• RachaelOhalloran profile image
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    Rachael O'Halloran 3 years ago from United States

    #Ms Dora, it was a new cocktail they were trying out. I think they learned a very valuable lesson but unfortunately at the expense of another. Thank you for reading and commenting.

  • RachaelOhalloran profile image
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    Rachael O'Halloran 3 years ago from United States

    Thank you to all for reading and commenting

  • Jackie Lynnley profile image

    Jackie Lynnley 3 years ago from The Beautiful South

    If we didn't have the death penalty it is hard to tell the heights of crime we would have so I suppose for that reason alone I am for it and I actually think it should be a death sentence for anyone raping a child with 100% proof. Too many men walk away from these crimes and whether that child dies or not it has a life sentence I think knowing that perpetrator no longer exists is the only peace they could now have. I do think hell will take care of all of them eventually for eternity but why should their rights be above the victims and why should they be kept up in comfort paid for by us? Maybe this man that had the botched execution got right with the Lord before he went but just owed a little price of justice? That's not so bad, if so.

  • teaches12345 profile image

    Dianna Mendez 3 years ago

    You pose an interesting question on this topic. I have heard of innocent people being sent to die and it is frightening. I only hope that the system improves through the next decade.

  • RachaelOhalloran profile image
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    Rachael O'Halloran 3 years ago from United States

    #Jodah, I'm not up on laws in other countries, but I do know you live in a beautiful country and it doesn't surprise me that Australia doesn't have the death penalty. It is rather barbaric when you think about it and certain barbarism is not something I associate with your lovely country. I even put a friendly face on aboriginis when I read historical accounts. lol

    I used to be on the fence about the death penalty issue, but with The Innocence Project overturning so many cases of injustices against people by falsifying or carried out with little evidence, I have changed my tune. No, we can't bring back the dead if suddenly info comes to light to show the wrong person was put to death for a crime he didn't commit.

    I like the "shipping off to another planet" idea, permanently "out to sea on a ship" idea and "marooned on a deserted island" idea, but killing people to exact and eye for an eye or thinking it rights a wrong, doesn't work for me anymore.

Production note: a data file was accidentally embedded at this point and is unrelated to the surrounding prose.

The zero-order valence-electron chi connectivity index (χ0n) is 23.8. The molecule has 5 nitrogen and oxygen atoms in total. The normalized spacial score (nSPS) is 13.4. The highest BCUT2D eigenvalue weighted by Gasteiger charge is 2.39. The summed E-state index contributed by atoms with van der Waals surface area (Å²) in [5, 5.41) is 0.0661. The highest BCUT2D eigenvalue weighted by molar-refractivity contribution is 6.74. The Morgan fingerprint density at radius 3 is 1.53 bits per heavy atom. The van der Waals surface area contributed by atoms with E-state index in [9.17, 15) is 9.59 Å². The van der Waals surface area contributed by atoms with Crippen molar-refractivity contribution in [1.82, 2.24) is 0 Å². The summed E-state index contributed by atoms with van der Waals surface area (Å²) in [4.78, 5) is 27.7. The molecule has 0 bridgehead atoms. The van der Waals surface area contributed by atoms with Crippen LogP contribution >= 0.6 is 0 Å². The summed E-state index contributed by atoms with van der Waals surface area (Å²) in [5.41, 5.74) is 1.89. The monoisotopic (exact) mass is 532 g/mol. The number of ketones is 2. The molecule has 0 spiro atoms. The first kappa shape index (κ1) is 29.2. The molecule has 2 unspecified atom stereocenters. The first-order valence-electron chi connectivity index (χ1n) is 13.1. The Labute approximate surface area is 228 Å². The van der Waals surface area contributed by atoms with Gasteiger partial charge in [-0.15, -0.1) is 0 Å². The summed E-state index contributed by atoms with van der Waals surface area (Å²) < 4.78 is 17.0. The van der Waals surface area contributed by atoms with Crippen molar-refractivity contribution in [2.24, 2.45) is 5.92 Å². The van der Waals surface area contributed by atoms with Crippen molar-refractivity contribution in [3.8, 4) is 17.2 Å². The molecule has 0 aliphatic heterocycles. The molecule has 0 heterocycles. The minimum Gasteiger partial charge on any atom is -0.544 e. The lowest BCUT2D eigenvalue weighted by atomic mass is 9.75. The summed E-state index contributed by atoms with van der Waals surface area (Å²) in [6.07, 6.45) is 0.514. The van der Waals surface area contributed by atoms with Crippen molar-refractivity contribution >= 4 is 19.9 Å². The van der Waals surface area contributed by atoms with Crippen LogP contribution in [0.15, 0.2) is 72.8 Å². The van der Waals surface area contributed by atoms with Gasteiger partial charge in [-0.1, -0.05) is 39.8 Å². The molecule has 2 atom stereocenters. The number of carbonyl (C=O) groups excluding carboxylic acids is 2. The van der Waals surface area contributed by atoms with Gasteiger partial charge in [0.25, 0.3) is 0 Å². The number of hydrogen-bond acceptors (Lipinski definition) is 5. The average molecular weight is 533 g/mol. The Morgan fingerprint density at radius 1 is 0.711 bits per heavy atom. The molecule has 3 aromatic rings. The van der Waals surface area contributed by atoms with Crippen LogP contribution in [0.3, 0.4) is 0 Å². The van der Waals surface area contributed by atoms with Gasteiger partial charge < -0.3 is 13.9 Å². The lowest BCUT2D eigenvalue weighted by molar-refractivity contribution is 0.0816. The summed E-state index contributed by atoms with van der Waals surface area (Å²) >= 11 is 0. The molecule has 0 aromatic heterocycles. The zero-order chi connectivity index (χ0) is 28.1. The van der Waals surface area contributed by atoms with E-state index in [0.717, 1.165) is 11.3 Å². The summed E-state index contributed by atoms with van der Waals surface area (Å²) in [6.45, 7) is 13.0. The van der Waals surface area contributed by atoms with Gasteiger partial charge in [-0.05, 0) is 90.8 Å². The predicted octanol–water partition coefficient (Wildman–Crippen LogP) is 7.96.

Thank you for reading and commenting

    Rachael

  • RachaelOhalloran profile image
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    Rachael O'Halloran 3 years ago from United States

    #Jackie Lynnley,

    I think with the way this went down, the majority of venial debts are probably paid, but the mortal ones will last forever, no matter if the perpetrator gets death or a life sentence. Yes, it may give some comfort to the victim, but somewhere in the back of my mind (just from my perspective, not the victims), I can't help but think that "playing God" is not what Our Heavenly Father meant for us to do.

    It is true we need a system in place to keep order, but perhaps a permanent "time" punishment (before days of death penalties), as opposed to the finality of death would be less aggregious (sp?).

    I'm not a death penalty fan in recent years, because of the Innocence Project's overturning cases to free people who were never guilty in the first place.

    In my younger years I was gung ho and believed an eye for an eye, but as I got older I had to think about it....who has the right to exact that eye for an eye? People who had nothing to do with the wrong in the first place? In my view, that makes two wrongs - two deaths. I'm supportive of punishment for crimes, I just don't think maiming and killing people for them is the answer that so many countries use to try to deter future crimes.

    In your comment about maybe he got right with the Lord before he went, that may have been true, as it is for so many who are faced with finality of death. But no one deserves to suffer at the hands of a "controlled" penalty. When one thinks about it, it wasn't like they could test drive the injections first, so if there was anything wrong with the new cocktail when they used it for this first time, they should have had a backup plan in place, like giving another shot right away as bravewarrior had said, so that picture of his botched execution wouldn't be in the minds of the spectators who were there.